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To entrust to Him –

literally means to be persuaded by an act only God can do. 

And because I am a chronic forgetter – I so often forget all that He has shown me, all that He has done, and the ways in which He so persuades me to place my trust in Him. To entrust my plans, my dreams, my love in the only place they are safe – in His hands.

So I pray – for I cannot do this on my own – to entrust what I hold close to Him.

“Persuade me,” I scrawl across my journal, tears brimming.

“Persuade me to entrust you with it.”

And the exchange – of laying it on the altar – is far more painful that imagined. But there is something beautiful in the persuasion, in the exchange, as God reveals love in a way only He can do.

The Blanket

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There’s a blanket on our white couch, blue and white, folded haphazardly on the side of the armrest. It’s quite imperfect. There are two strips of colour in the middle that are slightly smaller than the rest. There’s a missed stitch somewhere that you can notice if you’re looking just right. The blanket was started and torn apart about three times, and the pattern evolved almost as much. It wasn’t just a labour of love, this blanket of mine; it was an offering.

It became prayers stitched in while the big blue hook made it’s way under and over, and under again. It was tears mixed in with the remnants of yarn left behind as it moved across the white couch. Questions were murmured amongst the whispers of praise. I asked Him to meet me when the blanket was finished, each stitch done, beautiful in its imperfection. Would He answer the questions I kept laying down at His feet?

He doesn’t. He just gives me more of Himself.

And I am wondering if the times when He is silent – when He makes His peace more palpable, and His presence more visible in the tears and the laughter and the warm breeze that breaks in through blinds in the middle of the night –

I am wondering if, then, you and I don’t really need an answer. We don’t really need the steps ahead of us illuminated in quite the way we think we do.

I am wondering if His silence and presence are really a whisper –

A whisper that you’re on Holy Ground.

I’ve given you all you need to take the steps forward. To make the decision. To choose the path to walk down. I’ve given it all to you because I am all you need, in every moment, in every decision, in every unknown. I’ve given you a mind and a heart and tears and feet and all you need to do is move, sweet girl. Just move. Take it all in, with a deep breath and a shuddering cry, and just move. Knowing I desire more to be the answer, then to give you an answer. 

That’s all you really need to know right now. Take all that I’ve given you – those eyes that see, that mind that thinks, that heart that feels – and go. Do. Decide. Commit.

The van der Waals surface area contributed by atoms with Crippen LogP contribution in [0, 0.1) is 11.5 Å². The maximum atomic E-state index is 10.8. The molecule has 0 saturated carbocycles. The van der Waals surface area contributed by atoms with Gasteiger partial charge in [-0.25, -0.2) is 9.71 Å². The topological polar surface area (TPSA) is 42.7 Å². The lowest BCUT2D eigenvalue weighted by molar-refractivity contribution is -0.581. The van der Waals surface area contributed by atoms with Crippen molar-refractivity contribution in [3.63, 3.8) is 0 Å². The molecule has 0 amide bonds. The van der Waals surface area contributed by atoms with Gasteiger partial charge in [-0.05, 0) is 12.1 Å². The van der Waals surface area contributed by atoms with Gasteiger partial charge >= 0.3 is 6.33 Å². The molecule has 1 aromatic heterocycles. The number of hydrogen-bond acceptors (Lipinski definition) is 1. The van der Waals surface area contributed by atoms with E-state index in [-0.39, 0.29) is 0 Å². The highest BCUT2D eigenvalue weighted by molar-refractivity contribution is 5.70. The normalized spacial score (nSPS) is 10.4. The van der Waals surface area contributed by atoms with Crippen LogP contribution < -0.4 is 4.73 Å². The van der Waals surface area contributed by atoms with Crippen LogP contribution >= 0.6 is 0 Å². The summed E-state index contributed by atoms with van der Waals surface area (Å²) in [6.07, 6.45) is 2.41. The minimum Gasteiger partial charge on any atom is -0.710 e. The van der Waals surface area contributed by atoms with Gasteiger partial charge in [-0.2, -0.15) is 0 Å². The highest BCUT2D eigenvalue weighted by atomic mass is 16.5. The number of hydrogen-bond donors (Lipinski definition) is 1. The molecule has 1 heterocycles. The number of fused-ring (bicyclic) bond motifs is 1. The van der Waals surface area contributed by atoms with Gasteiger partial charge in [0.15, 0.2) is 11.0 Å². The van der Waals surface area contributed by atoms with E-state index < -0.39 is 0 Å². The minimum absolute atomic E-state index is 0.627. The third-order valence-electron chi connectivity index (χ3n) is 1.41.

And go fully –

Knowing I’m right beside you as you do.

What would you say?

Fingers wrapped around the steaming brew, I’d find my eyes. The big ones that strangers stop and comment on, the ones that I can’t quite decide if they are blue or green or somewhere in between. I’d lean forward – listening for the words spoken and the things left unsaid. Reading between the lines.

I’d reach across the table – grasping the dry hands I can’t seem to bring back to life. And I think that I’d cry, too.

screen-shot-2016-12-21-at-11-34-39-pmI wouldn’t tell you the words you tend to say, the words that are harsh and that tell you to wipe away the tears and stifle the cries. I’d tell you to feel it. I’d tell you to reach into that heart of yours, and grab the sharp pieces, and let them have their way with you.

And then I’d tell you

I’m sorry.

I’m so sorry for the mess you’re sitting in right now.

But I’d also tell you this –

The mess doesn’t make you less beautiful. The confusion doesn’t make you less sure. The unplanned road ahead of you doesn’t make you lost.

It makes you human.

And there’s something so wonderfully human about being in the desert. Of aching for the water. Of searching for the hidden places. I want to be in that place with you.

Let’s search for the water together.

Two are always better than one, anyways. Walk into the dry land just a bit further – 

you don’t know the oasis your heart might find.

Blank Pages

It is always the blank page that is terrifying to me. The beginning. When there’s emptiness, needing to be filled, where does one start? How does one know what is to come, where the words will take you, what they will say?

It starts with one letter, one word, until there’s a paragraph. And then you find that there’s a page. Sometimes the words come quietly, softly, until they’ve filled the emptiness with something whole. Other days – the words come slowly, painfully – and it is more of a laboured journey than a discovery of something beautiful.